Nancy Jenkins

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Nancy Jenkins
Nancy Jenkins.jpg
Michigan House of Representatives District 57
Assumed office
January 1, 2011
Current term ends
January 1, 2013
Political party Republican
Profession District representative
Website House site
Nancy Jenkins is a Republican member of the Michigan House of Representatives, representing District 57 since January 1, 2011.

Jenkins is a district representative for Senator Cameron Brown. She has also worked as a real estate title examiner with several companies.

Jenkins graduated from Evangel University in 1986, then went on to earn her master's degree in Political Science from the University of Toledo in 1991.

Committee assignments


In the 2011-2012 legislative session, Jenkins has been appointed to these committees:

  • Appropriations
  • Subcommittee on Agriculture and Rural Development
  • Subcommittee on Judiciary
  • Subcommittee on Military and Veterans Affairs, Vice Chair
  • Subcommittee on State Police, Vice Chair
  • Subcommittee on Transportation



See also: Michigan House of Representatives elections, 2010

Jenkins won election to the District 57 Seat in 2010. She defeated Jim Van Doren in the August 3 Republican primary. She defeated Harvey Schmidt (D) in the general election on November 2, 2010.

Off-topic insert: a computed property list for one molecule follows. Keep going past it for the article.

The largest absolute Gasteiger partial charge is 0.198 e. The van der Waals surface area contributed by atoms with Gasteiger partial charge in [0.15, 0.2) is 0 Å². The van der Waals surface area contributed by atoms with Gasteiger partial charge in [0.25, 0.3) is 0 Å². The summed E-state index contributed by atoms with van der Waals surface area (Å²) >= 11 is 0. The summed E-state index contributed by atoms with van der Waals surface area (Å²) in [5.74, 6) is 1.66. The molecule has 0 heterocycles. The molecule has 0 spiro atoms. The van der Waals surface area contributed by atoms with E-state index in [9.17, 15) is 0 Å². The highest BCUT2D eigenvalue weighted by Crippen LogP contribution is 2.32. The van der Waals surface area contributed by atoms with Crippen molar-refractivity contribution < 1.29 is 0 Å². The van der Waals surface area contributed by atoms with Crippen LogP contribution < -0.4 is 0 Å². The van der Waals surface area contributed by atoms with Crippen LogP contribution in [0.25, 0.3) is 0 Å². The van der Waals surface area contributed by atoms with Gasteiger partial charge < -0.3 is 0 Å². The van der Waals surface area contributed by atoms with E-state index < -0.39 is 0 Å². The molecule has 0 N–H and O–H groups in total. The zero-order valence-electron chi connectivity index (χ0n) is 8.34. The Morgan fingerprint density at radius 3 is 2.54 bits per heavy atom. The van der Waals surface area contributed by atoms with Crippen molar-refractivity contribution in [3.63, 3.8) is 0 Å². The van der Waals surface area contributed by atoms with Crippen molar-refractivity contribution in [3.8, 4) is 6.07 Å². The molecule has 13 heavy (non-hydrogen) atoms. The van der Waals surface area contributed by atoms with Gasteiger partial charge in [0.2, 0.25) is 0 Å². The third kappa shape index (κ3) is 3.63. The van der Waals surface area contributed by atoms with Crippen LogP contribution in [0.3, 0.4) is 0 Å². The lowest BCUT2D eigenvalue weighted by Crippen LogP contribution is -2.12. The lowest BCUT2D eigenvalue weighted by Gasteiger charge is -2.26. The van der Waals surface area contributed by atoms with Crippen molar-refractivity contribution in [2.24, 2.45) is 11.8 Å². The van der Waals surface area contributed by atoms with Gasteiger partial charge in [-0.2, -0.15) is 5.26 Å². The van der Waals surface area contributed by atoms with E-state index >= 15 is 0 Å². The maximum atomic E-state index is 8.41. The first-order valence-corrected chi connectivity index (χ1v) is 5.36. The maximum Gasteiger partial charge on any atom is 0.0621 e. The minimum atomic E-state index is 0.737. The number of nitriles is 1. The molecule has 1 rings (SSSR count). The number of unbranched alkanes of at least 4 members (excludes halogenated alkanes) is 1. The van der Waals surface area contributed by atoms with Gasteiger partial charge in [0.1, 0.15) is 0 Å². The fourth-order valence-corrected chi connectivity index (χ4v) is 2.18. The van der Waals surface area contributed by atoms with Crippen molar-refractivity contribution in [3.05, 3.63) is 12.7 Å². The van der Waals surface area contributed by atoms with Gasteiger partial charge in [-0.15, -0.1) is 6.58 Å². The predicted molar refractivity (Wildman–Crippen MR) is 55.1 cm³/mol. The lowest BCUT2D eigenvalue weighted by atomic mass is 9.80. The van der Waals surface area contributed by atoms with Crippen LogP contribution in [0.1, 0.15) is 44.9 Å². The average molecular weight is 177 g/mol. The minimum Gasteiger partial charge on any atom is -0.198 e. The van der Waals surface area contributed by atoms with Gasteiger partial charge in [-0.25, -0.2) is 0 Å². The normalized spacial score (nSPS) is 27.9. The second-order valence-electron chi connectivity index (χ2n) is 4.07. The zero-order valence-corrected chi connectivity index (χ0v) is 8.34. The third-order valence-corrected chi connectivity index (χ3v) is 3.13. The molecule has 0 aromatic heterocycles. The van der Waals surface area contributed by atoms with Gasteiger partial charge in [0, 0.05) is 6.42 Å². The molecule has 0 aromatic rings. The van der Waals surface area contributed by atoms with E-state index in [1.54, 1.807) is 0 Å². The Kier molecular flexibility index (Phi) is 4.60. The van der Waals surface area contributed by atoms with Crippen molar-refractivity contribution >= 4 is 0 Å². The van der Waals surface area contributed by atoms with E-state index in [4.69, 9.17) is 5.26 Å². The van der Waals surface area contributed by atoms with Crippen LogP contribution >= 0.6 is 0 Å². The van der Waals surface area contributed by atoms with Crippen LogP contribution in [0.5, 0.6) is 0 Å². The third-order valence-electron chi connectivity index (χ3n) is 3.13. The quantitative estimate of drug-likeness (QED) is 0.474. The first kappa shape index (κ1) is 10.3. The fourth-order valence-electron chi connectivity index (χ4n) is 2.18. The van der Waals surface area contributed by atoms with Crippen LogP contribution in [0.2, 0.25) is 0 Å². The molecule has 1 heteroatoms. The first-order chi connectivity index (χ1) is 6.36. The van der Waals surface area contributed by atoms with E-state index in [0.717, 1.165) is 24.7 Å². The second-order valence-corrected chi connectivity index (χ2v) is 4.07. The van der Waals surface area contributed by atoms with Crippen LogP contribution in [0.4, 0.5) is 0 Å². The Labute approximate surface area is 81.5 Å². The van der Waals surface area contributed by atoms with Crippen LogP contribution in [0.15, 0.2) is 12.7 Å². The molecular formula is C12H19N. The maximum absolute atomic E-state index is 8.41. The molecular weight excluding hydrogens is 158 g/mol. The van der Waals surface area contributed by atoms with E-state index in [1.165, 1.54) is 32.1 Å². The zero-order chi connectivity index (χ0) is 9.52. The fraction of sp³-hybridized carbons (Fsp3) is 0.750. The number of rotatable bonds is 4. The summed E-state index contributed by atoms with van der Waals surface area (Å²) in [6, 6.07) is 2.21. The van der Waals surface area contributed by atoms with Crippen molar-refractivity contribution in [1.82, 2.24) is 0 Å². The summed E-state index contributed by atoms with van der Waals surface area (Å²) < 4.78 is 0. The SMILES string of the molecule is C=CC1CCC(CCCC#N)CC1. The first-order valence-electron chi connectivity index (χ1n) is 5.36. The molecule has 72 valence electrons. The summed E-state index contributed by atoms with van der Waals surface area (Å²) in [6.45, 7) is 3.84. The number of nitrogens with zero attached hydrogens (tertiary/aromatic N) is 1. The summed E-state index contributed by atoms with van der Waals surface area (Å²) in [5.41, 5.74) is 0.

Michigan House of Representatives, District 57 General election (2010)
Candidates Votes
Green check mark transparent.png Nancy Jenkins (R) 16,660
Harvey Schmidt (D) 12,385

Campaign donors


In 2010, Jenkins raised $208,351 in contributions. [1]

Her four largest contributors were:

Donor Amount
House Republican Campaign Cmte Of Michigan $137,500
Michigan Farm Bureau $5,000
Michigan Republican Party $5,000
Bolger Restore Michigan Fund $5,000

Recall effort

See also: Nancy Jenkins recall, Michigan House of Representatives (2011)

In June 2011, recall language was approved targeting Nancy Jenkins for recall for her support of a strengthened emergency financial manager law. Organizers needed to deliver 7,317 signatures to the Secretary of State by 5 p.m. on August 5 in order to trigger a recall vote, something they said would not be a problem.[2]

However, Daniel Long, who was to deliver the petitions, reportedly had a family member involved in a car crash. Rushing to the hospital, Long left the petitions in his car, missing the deadline. Secretary of State Ruth Johnson's office refused an extension request.[3] Long said he had planned to submit the signatures the next week, in order to get on the February 2012 ballot, but he never did, leaving many puzzled.[4]

On August 25, members of a state recall committee made a formal request for an investigation by the state police into what happened to the petitions. Long turned over some 1,400 signatures to the state group, but claimed to have more than 10,000. Marian Townsend, who filed the complaint, said of the signatures, “If they did exist and are now missing, that would be a crime under the election laws.”[5]

As of September 20, the police investigation was continuing, while Long has not responded to calls for comment nor made any public statements since August 5.[6]

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